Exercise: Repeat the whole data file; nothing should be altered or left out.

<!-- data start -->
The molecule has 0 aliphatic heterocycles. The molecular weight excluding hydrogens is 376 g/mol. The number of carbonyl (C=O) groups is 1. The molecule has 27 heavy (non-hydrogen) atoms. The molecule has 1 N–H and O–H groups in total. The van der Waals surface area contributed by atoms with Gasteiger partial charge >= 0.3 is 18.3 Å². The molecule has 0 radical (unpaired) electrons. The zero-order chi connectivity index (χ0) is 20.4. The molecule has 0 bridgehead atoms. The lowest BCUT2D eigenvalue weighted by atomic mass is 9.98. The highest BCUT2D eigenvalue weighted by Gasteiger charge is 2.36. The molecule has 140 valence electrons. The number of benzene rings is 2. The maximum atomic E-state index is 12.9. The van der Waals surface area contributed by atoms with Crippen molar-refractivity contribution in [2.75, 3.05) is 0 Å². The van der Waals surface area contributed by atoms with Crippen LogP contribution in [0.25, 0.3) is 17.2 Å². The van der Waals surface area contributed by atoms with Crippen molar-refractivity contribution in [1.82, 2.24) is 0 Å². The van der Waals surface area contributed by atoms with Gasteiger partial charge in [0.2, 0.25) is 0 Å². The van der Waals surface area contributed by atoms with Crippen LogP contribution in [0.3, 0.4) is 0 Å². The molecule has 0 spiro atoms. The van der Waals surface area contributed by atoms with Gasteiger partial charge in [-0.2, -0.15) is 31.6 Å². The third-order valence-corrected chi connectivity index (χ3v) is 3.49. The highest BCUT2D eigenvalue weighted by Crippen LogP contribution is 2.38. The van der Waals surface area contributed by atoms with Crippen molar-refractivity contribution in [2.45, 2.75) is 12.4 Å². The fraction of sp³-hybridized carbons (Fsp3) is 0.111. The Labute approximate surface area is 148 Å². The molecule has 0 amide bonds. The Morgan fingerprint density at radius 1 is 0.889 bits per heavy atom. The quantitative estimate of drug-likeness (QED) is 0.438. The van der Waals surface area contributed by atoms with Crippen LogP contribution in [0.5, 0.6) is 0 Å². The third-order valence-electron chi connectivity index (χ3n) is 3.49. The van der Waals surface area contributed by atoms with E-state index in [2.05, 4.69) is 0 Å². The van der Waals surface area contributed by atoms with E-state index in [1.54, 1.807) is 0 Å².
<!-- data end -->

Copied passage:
The molecule has 0 aliphatic heterocycles. The molecular weight excluding hydrogens is 376 g/mol. The number of carbonyl (C=O) groups is 1. The molecule has 27 heavy (non-hydrogen) atoms. The molecule has 1 N–H and O–H groups in total. The van der Waals surface area contributed by atoms with Gasteiger partial charge >= 0.3 is 18.3 Å². The molecule has 0 radical (unpaired) electrons. The zero-order chi connectivity index (χ0) is 20.4. The molecule has 0 bridgehead atoms. The lowest BCUT2D eigenvalue weighted by atomic mass is 9.98. The highest BCUT2D eigenvalue weighted by Gasteiger charge is 2.36. The molecule has 140 valence electrons. The number of benzene rings is 2. The maximum atomic E-state index is 12.9. The van der Waals surface area contributed by atoms with Crippen molar-refractivity contribution in [2.75, 3.05) is 0 Å². The van der Waals surface area contributed by atoms with Crippen LogP contribution in [0.25, 0.3) is 17.2 Å². The van der Waals surface area contributed by atoms with Crippen molar-refractivity contribution in [1.82, 2.24) is 0 Å². The van der Waals surface area contributed by atoms with Gasteiger partial charge in [0.2, 0.25) is 0 Å². The van der Waals surface area contributed by atoms with Crippen LogP contribution in [0.3, 0.4) is 0 Å². The molecule has 0 spiro atoms. The van der Waals surface area contributed by atoms with Gasteiger partial charge in [-0.2, -0.15) is 31.6 Å². The third-order valence-corrected chi connectivity index (χ3v) is 3.49. The highest BCUT2D eigenvalue weighted by Crippen LogP contribution is 2.38. The van der Waals surface area contributed by atoms with Crippen molar-refractivity contribution in [2.45, 2.75) is 12.4 Å². The fraction of sp³-hybridized carbons (Fsp3) is 0.111. The Labute approximate surface area is 148 Å². The molecule has 0 amide bonds. The Morgan fingerprint density at radius 1 is 0.889 bits per heavy atom. The quantitative estimate of drug-likeness (QED) is 0.438. The van der Waals surface area contributed by atoms with Crippen LogP contribution in [0.5, 0.6) is 0 Å². The third-order valence-electron chi connectivity index (χ3n) is 3.49. The van der Waals surface area contributed by atoms with E-state index in [2.05, 4.69) is 0 Å². The van der Waals surface area contributed by atoms with E-state index in [1.54, 1.807) is 0 Å².